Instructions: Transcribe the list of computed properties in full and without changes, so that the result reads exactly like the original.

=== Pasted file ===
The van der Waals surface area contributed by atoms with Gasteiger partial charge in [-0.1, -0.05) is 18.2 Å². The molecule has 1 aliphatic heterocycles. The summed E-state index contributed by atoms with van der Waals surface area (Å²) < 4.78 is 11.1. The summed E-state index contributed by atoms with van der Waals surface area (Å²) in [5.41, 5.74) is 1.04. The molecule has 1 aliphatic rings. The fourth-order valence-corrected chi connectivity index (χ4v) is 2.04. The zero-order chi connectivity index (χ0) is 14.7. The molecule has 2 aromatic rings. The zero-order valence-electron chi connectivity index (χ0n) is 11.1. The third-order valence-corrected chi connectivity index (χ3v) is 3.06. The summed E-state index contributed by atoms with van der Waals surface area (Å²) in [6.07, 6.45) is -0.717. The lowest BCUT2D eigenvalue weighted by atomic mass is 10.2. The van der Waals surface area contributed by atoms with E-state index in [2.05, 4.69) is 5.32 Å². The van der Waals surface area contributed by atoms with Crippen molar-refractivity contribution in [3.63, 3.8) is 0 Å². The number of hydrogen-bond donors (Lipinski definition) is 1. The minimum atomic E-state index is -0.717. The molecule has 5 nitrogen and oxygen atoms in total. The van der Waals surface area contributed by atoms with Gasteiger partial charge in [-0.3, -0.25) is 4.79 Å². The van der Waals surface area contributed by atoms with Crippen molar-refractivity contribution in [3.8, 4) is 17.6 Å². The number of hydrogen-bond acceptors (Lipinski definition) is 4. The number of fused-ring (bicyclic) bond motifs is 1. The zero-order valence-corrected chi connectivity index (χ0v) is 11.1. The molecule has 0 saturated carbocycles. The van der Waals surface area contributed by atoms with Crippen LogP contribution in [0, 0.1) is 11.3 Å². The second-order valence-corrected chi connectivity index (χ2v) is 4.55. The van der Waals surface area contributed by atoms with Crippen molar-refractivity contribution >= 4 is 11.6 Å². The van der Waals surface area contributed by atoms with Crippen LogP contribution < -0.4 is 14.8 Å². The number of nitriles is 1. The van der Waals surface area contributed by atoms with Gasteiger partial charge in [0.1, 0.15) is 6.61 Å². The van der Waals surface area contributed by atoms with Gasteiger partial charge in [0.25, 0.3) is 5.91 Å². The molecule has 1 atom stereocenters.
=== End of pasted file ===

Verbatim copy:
The van der Waals surface area contributed by atoms with Gasteiger partial charge in [-0.1, -0.05) is 18.2 Å². The molecule has 1 aliphatic heterocycles. The summed E-state index contributed by atoms with van der Waals surface area (Å²) < 4.78 is 11.1. The summed E-state index contributed by atoms with van der Waals surface area (Å²) in [5.41, 5.74) is 1.04. The molecule has 1 aliphatic rings. The fourth-order valence-corrected chi connectivity index (χ4v) is 2.04. The zero-order chi connectivity index (χ0) is 14.7. The molecule has 2 aromatic rings. The zero-order valence-electron chi connectivity index (χ0n) is 11.1. The third-order valence-corrected chi connectivity index (χ3v) is 3.06. The summed E-state index contributed by atoms with van der Waals surface area (Å²) in [6.07, 6.45) is -0.717. The lowest BCUT2D eigenvalue weighted by atomic mass is 10.2. The van der Waals surface area contributed by atoms with E-state index in [2.05, 4.69) is 5.32 Å². The van der Waals surface area contributed by atoms with Crippen molar-refractivity contribution in [3.63, 3.8) is 0 Å². The number of hydrogen-bond donors (Lipinski definition) is 1. The minimum atomic E-state index is -0.717. The molecule has 5 nitrogen and oxygen atoms in total. The van der Waals surface area contributed by atoms with Gasteiger partial charge in [-0.3, -0.25) is 4.79 Å². The van der Waals surface area contributed by atoms with Crippen molar-refractivity contribution in [3.8, 4) is 17.6 Å². The number of hydrogen-bond acceptors (Lipinski definition) is 4. The number of fused-ring (bicyclic) bond motifs is 1. The zero-order valence-corrected chi connectivity index (χ0v) is 11.1. The molecule has 0 saturated carbocycles. The van der Waals surface area contributed by atoms with Crippen LogP contribution in [0, 0.1) is 11.3 Å². The second-order valence-corrected chi connectivity index (χ2v) is 4.55. The van der Waals surface area contributed by atoms with Crippen molar-refractivity contribution >= 4 is 11.6 Å². The van der Waals surface area contributed by atoms with Crippen LogP contribution < -0.4 is 14.8 Å². The number of nitriles is 1. The van der Waals surface area contributed by atoms with Gasteiger partial charge in [0.1, 0.15) is 6.61 Å². The van der Waals surface area contributed by atoms with Gasteiger partial charge in [0.25, 0.3) is 5.91 Å². The molecule has 1 atom stereocenters.